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Definitions in science

How things are defined is very important in all aspects of life. Laws, for example, need clear definitions so that they can be applied appropriately. In science the same is true, definitions allow us to be on the same page when we are describing phenomena; they give us a common language. Or least that’s the idea. Often people define things in different ways. Often people make assumptions about how things are defined based on past experience, and where clear definitions are not given this can lead to confusion and mistakes.

A simple example can be seen in some work I have been doing this week to look at optical interactions with metallic and semiconductor materials. In one text book the complex refractive index (which takes into account the conventional refractive index and the absoprtion of the material) was written like this:

\hat{n} = n -i\kappa

where \hat{n} is the complex refractive index, n is the refractive index and \kappa is the material absorption. Now normally this would appear with a ‘plus’ sign rather than a ‘minus’, but I initially just assumed that this meant that the authors were defining the absorption coefficient as a negative, rather than the usual positive (\kappa >0 normally implies an absoprtion loss). Needing some more info on some of the derivations in the textbook I got out another and there the equation appears in it’s more conventional form – but it soon became clear that the original definition was not using a negative kappa, and that by missing out exactly how the parameters were defined the original text had led me a merry dance. This sort of stuff is not unusual, and can be a bit annoying.

The reason for the confusion between the two definitions is related to how complex waves are defined, and there is more on this in the wikipedia articles on opacity and refractive index.

In this case, no great harm was done, other than waste a bit of my time. However in other cases it can lead to the misinterpretation of experimental results. As a PhD student I worked on atomic and laser physics and you have to deal with a number of ‘frequency’ terms, such as state lifetimes and interaction strengths, which can be described by a ‘Rabi frequency‘. At the start of my PhD the group I worked in had been doing very successful experiments on atomic rubidium and sodium for a number of years. They had developed models which successfully, but qualitatively (it turns out) described what they were seeing. When one of the group started to look at how the models could be used to predict laser gain on some of the transitions we were looking at, the numbers didn’t make sense. So we started to look at how the equations were all derived and where all the numbers (mostly atomic lifetimes, but also Rabi frequencies) came from. We started to look at a wide range of literature that discussed the values of these lifetimes and we found that there were two sets of inconsistencies. The first related to how a lifetime is defined in terms of the decay process. This decay gives rise to a ‘linewidth’ of a transition, and this linewidth can be defined, as can most distributions as the width at full width half maximum (FWHM), half width half maximum (HWHM) etc. This we found wasn’t two bad. We had a handle on this, and people tended to be careful.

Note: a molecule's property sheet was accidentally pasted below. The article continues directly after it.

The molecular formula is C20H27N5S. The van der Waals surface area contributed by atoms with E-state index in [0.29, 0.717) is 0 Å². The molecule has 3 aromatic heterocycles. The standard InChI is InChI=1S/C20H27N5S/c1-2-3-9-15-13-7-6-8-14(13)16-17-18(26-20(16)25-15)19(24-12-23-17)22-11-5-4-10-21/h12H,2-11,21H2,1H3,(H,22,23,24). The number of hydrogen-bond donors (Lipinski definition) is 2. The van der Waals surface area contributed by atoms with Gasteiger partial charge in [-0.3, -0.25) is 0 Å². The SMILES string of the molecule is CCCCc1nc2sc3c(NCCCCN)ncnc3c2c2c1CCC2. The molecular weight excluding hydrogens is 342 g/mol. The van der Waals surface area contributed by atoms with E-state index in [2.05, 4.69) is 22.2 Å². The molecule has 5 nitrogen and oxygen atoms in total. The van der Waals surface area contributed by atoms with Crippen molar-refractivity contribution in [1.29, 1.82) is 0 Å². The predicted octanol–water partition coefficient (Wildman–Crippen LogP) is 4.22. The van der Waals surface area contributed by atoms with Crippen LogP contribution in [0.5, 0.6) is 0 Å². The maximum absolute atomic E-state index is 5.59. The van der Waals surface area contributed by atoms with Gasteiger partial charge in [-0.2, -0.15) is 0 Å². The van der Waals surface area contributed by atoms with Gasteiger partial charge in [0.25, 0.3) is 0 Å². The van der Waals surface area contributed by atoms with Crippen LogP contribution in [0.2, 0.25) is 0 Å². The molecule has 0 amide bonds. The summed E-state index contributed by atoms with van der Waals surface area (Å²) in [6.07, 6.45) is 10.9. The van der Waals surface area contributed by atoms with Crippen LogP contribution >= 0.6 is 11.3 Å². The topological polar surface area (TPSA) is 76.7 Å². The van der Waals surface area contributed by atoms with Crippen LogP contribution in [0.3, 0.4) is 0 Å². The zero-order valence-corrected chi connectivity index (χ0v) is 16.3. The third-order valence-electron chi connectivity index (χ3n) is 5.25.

What people were less careful with was the units they were using. As I explained to the Advanced Higher Physics students at our rotational motion workshop last week, rotational quantities have very similar forms to their linear counterparts, but they have different units. Frequency, for example, is measured in Hertz (which is just ‘per second’):

f =\frac{1}{T} (Hz)

but rotational frequency also includes angle. Most students include the ‘radians’ when dealing with such quantities. I have always been taught that the ‘radians’ is superfluous, as it’s not really a ‘proper’ unit. So angular frequency has the units ‘per second’:

\omega=\frac{2\pi}{T} (s^{-1})

In the papers we looked at, people were very sloppy (and often incorrect) in how they applied these units – they apply to the lifetimes of the atomic states, just they can be applied to a particle on a string spinning round my head. So it turned out that we were missing a factor of 2\pi in all our equations. As these where being integrated over a range of frequencies, this turned out to have a huge effect on the calculations (it slowed them down massively, for a start), but it fixed our initial problem, and my colleague was then able to make quantitative predictions using the new results.

As someone once told my supervisor about another such incident, “…they missed out 2pi, and let me tell you, 2pi is a big number!” Indeed.

The moral of this tale, is that definitions are really, really important. If you are not clear about how something is defined, particularly when there is more than one definition, you are opening up your work to misinterpretation, and probably will inflict many wasted hours on some poor unsuspecting graduate student, and ultimately you can effect the predictions that others can make with your work. This might seem a slight point, but when you are using the calculations to design an experiment – say the prediction is you must use a 4W 1064nm laser as opposed to a 4W 532nm, but it’s really vice versa – it can translate into money as much as time.

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